William Augustus, Duke of Cumberland
ca. 1750 (made)
Cheere, Henry (Sir, Bt)
Height: 70.8 cm with base, Height: 63.2 cm
Bust, lead, Dr. William Henry Salmon of Holcombe, probably after a model by Sir Henry Cheere, cast perhaps by John Cheere, English, ca. 1750
Bust of Dr. William Henry Salmon wearing a turban-like hat with a tassel. His pleated shirt, open at the neck and worn under an embroidered coat, is visible under his cloak.
This lead portrait bust representing Dr William Henry Salmon is probably based on a model by Henry Cheere, and perhaps cast in lead by his brother John, who specialised in lead sculpture. It was one of a pair, made along with the companion lead bust of his wife Mary Salmon. The sitters were not aristocrats, and the fact that they (or possibly members of their family) commissioned portraits of them of this sort indicates the sculpture's popularity among the professional classes at mid-century. The busts of Dr and Mrs Salmon were probably made to be displayed in their own home, perhaps on a chimneypiece. No other copies of this bust are known, although lead was a reproductive material, and this piece would have been cast from a mould. Materials & Making Lead sculptures were cast from models probably of clay or terracotta (literally 'baked clay'). A mould would have been made from the sculptor's original clay or terracotta model, and lead versions were then cast from it. Lead is a soft and malleable metal, and the subtlety of the original modelling in the clay is seen clearly in the surface here, especially in the lace bodice. Since lead was a relatively cheap material, such a bust was less costly than a carved marble one would have been. Henry Cheere (1703-1781) is likely to have been the sculptor, both because the socle (the small integral base on which the bust stands) replicates one at Belton House, Lincolnshire, known to be by him, and because his brother, John Cheere (1709-1787), produced many sculptures in lead, and could well have been involved in the production of this piece.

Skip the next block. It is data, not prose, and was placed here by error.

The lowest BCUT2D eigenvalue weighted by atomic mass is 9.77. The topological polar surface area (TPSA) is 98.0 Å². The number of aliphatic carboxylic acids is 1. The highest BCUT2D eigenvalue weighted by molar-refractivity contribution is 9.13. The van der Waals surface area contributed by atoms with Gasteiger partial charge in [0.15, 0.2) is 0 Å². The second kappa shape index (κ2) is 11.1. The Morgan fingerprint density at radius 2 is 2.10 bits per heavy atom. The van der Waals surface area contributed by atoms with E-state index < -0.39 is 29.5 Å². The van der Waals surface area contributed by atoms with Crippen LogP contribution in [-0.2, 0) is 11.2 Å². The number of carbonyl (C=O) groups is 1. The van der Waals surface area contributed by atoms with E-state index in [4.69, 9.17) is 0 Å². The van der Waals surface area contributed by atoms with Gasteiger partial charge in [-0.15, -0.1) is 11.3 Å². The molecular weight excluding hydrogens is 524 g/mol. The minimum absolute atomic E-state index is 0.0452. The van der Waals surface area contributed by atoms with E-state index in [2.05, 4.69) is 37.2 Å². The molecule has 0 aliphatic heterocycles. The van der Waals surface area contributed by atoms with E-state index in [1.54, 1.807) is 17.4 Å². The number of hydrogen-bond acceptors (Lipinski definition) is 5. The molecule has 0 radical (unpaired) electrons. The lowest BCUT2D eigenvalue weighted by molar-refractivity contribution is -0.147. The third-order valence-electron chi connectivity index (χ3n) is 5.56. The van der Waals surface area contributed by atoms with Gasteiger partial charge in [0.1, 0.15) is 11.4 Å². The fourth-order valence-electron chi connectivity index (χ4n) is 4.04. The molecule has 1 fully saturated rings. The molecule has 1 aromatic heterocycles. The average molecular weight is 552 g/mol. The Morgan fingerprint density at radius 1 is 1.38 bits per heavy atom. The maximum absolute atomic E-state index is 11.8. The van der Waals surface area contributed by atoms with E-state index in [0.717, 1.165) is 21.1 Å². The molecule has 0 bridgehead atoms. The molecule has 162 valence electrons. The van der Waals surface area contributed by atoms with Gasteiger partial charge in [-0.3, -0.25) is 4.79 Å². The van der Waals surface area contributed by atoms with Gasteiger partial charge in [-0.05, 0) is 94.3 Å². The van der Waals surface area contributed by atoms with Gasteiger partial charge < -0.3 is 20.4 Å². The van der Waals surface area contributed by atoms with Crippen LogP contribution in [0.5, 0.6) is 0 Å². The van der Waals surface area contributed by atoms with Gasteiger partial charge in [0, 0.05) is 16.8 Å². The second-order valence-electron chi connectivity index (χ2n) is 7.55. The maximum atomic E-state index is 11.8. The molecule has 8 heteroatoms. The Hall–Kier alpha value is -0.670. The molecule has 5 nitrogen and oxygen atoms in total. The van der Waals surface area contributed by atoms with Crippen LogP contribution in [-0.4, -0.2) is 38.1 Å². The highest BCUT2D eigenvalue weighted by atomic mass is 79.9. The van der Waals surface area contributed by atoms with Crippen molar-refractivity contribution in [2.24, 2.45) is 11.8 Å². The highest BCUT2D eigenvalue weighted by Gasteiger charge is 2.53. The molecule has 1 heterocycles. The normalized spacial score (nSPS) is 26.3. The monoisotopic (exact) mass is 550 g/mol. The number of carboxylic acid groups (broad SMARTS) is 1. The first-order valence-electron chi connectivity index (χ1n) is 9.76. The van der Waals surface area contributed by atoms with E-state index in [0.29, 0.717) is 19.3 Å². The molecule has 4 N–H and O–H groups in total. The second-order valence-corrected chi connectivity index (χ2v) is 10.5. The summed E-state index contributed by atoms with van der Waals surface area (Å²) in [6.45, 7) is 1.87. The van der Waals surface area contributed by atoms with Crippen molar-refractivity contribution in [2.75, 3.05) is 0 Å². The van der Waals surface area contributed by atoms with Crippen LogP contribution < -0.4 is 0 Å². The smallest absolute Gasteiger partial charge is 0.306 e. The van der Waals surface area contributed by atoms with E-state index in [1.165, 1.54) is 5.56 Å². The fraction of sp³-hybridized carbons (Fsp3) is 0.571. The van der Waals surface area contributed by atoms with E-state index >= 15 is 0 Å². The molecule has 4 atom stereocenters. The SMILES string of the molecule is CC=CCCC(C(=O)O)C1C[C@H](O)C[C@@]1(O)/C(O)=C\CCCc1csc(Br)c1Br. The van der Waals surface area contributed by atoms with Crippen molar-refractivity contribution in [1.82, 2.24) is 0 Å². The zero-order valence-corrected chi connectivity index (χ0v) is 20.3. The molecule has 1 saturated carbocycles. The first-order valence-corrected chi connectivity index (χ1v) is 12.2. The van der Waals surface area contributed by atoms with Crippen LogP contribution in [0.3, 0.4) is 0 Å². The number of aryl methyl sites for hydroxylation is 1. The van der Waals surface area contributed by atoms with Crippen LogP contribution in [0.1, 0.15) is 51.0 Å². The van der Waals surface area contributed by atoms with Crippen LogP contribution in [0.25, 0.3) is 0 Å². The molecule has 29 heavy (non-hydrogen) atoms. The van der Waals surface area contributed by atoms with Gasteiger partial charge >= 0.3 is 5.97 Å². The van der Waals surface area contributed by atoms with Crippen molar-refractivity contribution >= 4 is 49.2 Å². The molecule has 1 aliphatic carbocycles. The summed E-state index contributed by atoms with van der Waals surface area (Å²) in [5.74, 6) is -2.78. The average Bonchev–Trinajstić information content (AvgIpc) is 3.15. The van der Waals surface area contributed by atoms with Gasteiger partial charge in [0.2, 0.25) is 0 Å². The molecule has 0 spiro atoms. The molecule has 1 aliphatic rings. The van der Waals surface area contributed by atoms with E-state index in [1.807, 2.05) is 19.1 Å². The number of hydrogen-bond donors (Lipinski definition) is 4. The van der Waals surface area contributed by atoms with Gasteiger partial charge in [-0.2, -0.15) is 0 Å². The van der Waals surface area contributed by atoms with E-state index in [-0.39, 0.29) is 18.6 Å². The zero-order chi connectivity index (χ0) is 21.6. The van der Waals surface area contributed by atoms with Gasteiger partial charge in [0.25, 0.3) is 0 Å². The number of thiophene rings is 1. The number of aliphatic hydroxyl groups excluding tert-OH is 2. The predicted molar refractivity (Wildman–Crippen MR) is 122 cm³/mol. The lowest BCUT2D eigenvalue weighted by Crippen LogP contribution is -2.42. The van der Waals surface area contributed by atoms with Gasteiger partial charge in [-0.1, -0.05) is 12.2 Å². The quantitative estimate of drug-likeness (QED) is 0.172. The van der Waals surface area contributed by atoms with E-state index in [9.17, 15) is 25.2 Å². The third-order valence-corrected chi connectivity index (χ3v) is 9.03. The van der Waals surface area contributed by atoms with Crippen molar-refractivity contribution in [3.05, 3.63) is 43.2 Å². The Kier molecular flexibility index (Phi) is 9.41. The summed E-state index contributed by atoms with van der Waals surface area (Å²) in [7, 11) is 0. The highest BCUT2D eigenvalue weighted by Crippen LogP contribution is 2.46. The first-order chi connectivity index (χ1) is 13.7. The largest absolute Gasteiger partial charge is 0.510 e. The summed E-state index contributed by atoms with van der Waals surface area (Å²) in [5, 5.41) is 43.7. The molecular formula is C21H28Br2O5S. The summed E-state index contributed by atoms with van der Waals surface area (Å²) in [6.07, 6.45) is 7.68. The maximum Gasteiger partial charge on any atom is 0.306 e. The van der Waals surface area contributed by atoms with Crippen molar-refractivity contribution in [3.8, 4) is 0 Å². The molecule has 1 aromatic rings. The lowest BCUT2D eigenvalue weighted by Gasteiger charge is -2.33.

Purchased together with its pendant, cat.no. 88 from the Rev. J.D.C. Wickham, 8 Lansdown Place East, Bath in 1921 for £170. Rev. Wickham was a descendant of the sitter. Formerly ascribed to Roubiliac.
Location: In Storage